The next day I read the book, 'Communicator’ with the children and debriefed about what strategies we could use to communicate with others effectively. One child made the connection that animals communicate too- we just don’t speak their language. This offered the perfect opportunity for us to ‘dig deeper’ into the provocation from the day before. I invited the children to dig into their thinking and made puppy digging motions. This hooked the kids mentally into the idea of shifting, digging, and activating our thinking. I challenged them with pictures of animals in different situations, some happy, some not. Students looked at the pictures and shared what they observed. Then I asked them to think about what these animals would tell us, careful to not drive their ideas from my perspective but to get them to think in different ways. Interesting debates began to surface. Some students believed the animals were happy, even when the pictures were of animals trapped, or in large nets or tiny cages. Some had different ideas and said they couldn't be happy because they weren't free. It was interesting that sometimes the kids would make the puppy digging motions as they offered their ideas and suggestions, almost as an involuntary way of working through their thinking.
However, one of the most interesting debates came from one odd and wonderful little girl that I teach. She told me, "The lion says, Yum, I want to EAT the zebra!" So I pondered out loud, I wonder if that's fair....
She immediately said, "Yes, it's fair. If the lion doesn't eat the zebra he will die." But another boy argued, "No, it's not fair! Then the zebra dies! Why doesn't the lion just eat the apples in the jungle?" I quickly started to write down student questions that spun off from this conversation and posted them to the student question wall.
"Do lions eat apples and oranges?"
"Do lions live in the jungle?"
"What happens if there are so, so many zebras because the lions don't eat them?"
"What if the zebras all die, what happens to the lions?"
This gave me clear and wonderful insight into the misconceptions, prior knowledge and readiness groupings of my students. After a long talk about being fair there was this beautiful moment when a little boy pointed at the Learner Profile wall and stated, “But Ms. Tosca it's about being balanced too, right? We are all connected and so it’s not fair but it has to be like that, right?”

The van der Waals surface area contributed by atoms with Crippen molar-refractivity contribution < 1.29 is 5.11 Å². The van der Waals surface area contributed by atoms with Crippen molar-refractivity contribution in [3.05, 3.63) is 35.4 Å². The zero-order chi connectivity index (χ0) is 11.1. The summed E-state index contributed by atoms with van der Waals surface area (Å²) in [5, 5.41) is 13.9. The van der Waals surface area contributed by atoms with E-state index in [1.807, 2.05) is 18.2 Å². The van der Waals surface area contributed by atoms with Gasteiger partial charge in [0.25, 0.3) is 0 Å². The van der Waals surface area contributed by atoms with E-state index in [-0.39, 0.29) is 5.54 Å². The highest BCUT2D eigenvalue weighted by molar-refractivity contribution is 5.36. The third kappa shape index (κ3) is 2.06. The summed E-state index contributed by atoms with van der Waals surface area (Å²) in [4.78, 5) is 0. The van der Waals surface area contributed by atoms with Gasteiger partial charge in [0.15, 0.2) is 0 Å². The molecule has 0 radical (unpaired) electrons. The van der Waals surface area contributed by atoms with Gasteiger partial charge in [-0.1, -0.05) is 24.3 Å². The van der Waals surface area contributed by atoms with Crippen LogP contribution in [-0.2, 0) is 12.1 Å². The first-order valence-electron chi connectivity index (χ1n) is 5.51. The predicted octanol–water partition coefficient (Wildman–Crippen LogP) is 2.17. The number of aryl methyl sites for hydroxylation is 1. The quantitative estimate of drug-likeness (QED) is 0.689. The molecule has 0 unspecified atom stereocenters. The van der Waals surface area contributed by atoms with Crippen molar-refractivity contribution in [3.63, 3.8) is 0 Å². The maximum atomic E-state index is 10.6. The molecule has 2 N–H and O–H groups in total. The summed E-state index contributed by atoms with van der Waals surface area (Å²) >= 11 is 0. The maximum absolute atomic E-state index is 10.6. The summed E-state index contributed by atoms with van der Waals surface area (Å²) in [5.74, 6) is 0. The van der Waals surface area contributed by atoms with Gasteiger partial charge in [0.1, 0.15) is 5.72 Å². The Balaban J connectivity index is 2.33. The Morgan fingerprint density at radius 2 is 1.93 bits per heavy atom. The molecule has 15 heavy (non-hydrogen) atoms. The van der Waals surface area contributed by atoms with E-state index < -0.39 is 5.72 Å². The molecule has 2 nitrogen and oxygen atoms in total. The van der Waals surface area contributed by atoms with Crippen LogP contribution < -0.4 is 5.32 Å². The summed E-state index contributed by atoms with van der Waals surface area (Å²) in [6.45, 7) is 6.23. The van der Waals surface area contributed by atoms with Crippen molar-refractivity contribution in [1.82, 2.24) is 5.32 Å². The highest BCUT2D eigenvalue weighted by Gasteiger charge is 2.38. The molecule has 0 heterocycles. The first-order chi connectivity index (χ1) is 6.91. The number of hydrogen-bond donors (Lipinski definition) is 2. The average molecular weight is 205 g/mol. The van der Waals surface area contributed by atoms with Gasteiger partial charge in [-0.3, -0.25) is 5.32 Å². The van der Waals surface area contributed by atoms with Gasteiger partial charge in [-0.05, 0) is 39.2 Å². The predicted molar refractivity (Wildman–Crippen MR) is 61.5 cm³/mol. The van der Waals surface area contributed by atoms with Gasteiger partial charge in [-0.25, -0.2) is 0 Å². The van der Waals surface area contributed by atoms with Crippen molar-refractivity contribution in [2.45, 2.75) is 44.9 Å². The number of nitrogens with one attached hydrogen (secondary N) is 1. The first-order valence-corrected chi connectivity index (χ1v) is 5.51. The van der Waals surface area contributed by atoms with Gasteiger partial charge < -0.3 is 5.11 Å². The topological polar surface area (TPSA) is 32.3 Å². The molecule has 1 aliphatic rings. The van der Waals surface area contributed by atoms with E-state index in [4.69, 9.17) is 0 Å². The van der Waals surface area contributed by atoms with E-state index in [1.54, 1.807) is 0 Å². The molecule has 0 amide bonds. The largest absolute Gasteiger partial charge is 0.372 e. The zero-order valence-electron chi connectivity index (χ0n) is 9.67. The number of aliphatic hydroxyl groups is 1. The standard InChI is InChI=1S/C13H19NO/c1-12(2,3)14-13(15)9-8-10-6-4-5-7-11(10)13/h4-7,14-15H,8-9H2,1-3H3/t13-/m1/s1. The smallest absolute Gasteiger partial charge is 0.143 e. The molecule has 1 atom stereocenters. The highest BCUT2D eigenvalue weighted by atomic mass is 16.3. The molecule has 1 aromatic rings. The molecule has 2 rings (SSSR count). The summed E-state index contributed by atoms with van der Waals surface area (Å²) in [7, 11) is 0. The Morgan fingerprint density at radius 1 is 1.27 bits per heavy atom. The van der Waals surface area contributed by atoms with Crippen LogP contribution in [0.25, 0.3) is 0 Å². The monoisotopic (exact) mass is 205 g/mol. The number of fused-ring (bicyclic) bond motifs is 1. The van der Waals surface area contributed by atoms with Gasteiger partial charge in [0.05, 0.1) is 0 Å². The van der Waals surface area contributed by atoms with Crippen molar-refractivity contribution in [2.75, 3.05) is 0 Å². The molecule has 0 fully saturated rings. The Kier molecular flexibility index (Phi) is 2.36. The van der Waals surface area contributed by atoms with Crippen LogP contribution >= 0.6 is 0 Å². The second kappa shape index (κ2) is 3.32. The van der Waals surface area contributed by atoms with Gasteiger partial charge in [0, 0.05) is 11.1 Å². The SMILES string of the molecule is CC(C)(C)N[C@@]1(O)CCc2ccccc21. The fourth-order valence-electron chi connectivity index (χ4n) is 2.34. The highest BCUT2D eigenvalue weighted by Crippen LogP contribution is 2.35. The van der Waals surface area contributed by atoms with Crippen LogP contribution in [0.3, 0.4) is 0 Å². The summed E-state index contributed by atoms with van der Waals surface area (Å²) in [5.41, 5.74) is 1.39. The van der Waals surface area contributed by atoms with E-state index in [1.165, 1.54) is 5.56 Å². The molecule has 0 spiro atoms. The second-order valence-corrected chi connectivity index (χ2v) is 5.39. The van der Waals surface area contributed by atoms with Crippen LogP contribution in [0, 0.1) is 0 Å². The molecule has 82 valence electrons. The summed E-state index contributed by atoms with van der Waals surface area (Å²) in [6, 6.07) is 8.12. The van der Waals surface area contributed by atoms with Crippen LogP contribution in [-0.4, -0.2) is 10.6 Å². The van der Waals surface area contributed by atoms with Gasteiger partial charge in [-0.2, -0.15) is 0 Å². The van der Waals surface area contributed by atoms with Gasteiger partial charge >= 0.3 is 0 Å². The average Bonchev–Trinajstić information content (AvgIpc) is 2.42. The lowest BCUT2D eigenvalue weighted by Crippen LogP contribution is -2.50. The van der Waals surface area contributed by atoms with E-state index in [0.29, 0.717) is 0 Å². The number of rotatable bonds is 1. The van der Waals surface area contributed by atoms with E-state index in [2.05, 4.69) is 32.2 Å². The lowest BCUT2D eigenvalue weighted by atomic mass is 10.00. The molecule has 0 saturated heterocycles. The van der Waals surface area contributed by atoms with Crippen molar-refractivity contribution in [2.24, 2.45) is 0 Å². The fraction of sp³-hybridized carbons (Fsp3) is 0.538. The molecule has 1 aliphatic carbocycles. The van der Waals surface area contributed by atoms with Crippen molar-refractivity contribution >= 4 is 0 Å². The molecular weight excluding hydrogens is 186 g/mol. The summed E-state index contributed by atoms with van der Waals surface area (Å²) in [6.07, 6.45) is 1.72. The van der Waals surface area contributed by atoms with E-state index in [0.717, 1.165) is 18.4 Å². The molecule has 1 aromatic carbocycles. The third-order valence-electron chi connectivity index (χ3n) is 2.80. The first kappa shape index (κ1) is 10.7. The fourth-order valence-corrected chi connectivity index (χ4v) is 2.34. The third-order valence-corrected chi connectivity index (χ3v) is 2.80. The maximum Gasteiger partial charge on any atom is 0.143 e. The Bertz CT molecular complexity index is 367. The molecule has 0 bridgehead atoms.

I couldn't have said it better myself.
Now, I had them right where I wanted them. Invested in their learning. Understanding the Learner Profiles as real and contextual, asking deep questions, debating and justifying their ideas, eager to find out more, admitting that they didn't know and willing to take the risk to be wrong.
I wasn't looking for a 'right' answer at the end of the session, I was looking to see what my students were knowledgeable about, where their misconceptions lay, what they were interested in, and for them to become inquirers.
My own practice is a highly iterative one. I am constantly in flux because I am always thinking about how I could improve and change. But sometimes I miss things. This year's group of students were telling me something different than last year's group of learners. When they turned the units into themes, they were telling me they didn't know how to be inquirers. They were telling me they needed a bit more modelling, a bit more help to get there. They needed a scaffold, a book, a conversation - and more. I was lucky I took the time to listen.
So I challenge you to be reflective too. Ask yourself:
How do I unpack the Learner Profile attributes in my classroom each day?
How do I celebrate and acknowledge when my students embody and show the attributes?
How do I design the learning happening in my class to promote deep thinking and connection to the transdisciplinary themes and key concepts?
How do I renegotiate units in response to my reflections?
How do I use what I know of my learners to guide the inquiry?
5/16/2014 02:55:58 am
I am sure there are quite a few who have a similar story. Some might be living this story right now. I empathize for them.